Demon Hunter - "Storm the Gates of Hell" MAG

By Ben Mast, Sturgis, MI

In a world where pop music is centering on the hip-hop of gangster rappers and the light-rock of punk sellouts, the darker side of contemporary music is often overlooked and even frowned upon. Hardcore and heavy metal bands are normally condemned to exist on the fringes of popularity, only featured on special occasions by music heavyweight MTV. As a result, the market for good bands can be limited, making it an accomplishment to find a steadily functioning and developing metal group.

One consistently impressive band of this heavy-metal genre that just recently released another progressive album is the Seattle quintet Demon Hunter. Their latest release, “Storm the Gates of Hell,” continues the group’s tradition of gripping, shredding rhythms and vocals while expanding their instrumentation and melodic flow.

From the kick-off, the group sets the stage for tracks to come with a head-banging, gut-wrenching, face-pounding onslaught of driving bass, harmonic use of guitar feedback, and gritty, powerful vocals. The lyrics are just as raw and passionate as the music, screaming a call-to-arms and cry to the believers to storm the gates of hell. The song only lets up in its transition to the bridge, which comes back in full force, declaring, “Hell hath no fury at all.”

The first track doesn’t really even end; it fades into the next song, which comes in just as strong as the first. In this track, “Lead Us Home,” lead vocalist Ryan Clark showcases his vocal skills. The piercing alto-range melodies he spouts forth in the chorus are in stark contrast to the guttural screams he wrenches from his diaphragm in the verses. The scale of this second track is epic. All parts work in perfect harmony to produce a truly massive sound.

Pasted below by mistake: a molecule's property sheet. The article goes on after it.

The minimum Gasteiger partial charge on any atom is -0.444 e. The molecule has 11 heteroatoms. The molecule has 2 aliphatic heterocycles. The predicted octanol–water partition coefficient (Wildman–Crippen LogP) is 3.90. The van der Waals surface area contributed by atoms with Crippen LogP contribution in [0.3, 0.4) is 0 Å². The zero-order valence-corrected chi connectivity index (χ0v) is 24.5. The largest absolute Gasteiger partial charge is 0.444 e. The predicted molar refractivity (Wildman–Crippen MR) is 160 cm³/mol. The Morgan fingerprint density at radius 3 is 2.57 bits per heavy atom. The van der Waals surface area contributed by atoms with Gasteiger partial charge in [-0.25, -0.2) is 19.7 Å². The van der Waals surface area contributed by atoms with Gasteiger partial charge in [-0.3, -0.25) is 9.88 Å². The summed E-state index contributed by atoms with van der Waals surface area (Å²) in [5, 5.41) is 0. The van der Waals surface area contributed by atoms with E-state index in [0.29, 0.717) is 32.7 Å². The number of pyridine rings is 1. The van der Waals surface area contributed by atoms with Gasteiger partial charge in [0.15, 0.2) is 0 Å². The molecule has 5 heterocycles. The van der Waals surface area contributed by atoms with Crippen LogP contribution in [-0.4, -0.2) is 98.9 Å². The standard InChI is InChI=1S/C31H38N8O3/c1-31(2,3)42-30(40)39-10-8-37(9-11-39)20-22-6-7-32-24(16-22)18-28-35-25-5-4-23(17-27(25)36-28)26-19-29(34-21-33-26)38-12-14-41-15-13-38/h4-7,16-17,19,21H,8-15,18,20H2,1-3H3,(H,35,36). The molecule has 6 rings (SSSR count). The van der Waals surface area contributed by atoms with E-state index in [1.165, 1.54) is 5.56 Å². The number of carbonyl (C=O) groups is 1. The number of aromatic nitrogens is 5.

The remainder of the album continues to impress and develop musically and vocally. The use of strings in the introduction of “Sixteen” gives an ethereal, melodic beginning to one of the heaviest songs. The ballad “Carry Me Down” shows Clark’s remarkable ability to use music, vocals, and lyrics to create a truly beautiful and emotional work of art. The album finishes just as big as it begins with the epic “The Wrath of God.”

The only imperfection in this nearly flawless gem is the occasionally rough transition from verse to chorus. This is most felt in “Incision.” Separately the verses and choruses are nearly perfect, but a few times they don’t work seamlessly; however no instance is glaringly obvious to the point of diminishing the impact or enjoyment of the album.

“Storm the Gates of Hell” is an overall astonishingly impressive addition to Demon Hunter’s discography. The band’s sound has matured immensely from their other albums.

The range of style here is a welcome advance for Demon Hunter fans. The heavy metal is still very evident, with development around and even within this genre. On a scale from one to ten, this album deserves a solid 9.5 for its musical and lyrical superiority.

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This article has 2 comments.

on Mar. 19 2013 at 4:23 pm
TargonTheDragon GOLD, Ofallon, Missouri
15 articles 16 photos 292 comments

Favorite Quote:
First dentistry was painless.
Then bicycles were chainless,
Carriages were horseless,
And many laws enforceless.

Next cookery was fireless,
Telegraphy was wireless,
Cigars were nicotineless,
And coffee caffeineless.

Soon oranges were seedless,
The putting green was weedless,
The college boy was hatless,
The proper diet fatless.

New motor roads are dustless,
The latest steel is rustless,
Our tennis courts are sodless,
Our new religion — godless.

totally agree! awesome article. amazing writing!

muziklvr101 said...
on Oct. 28 2008 at 1:19 pm
Nicely done! I whole-heartedly agree with the first paragraph of this review, along with the fact that Demon Hunter can rock a room! Some of the best bands around don't get airtime or publicity becuase of their genre or faith. Great article!!


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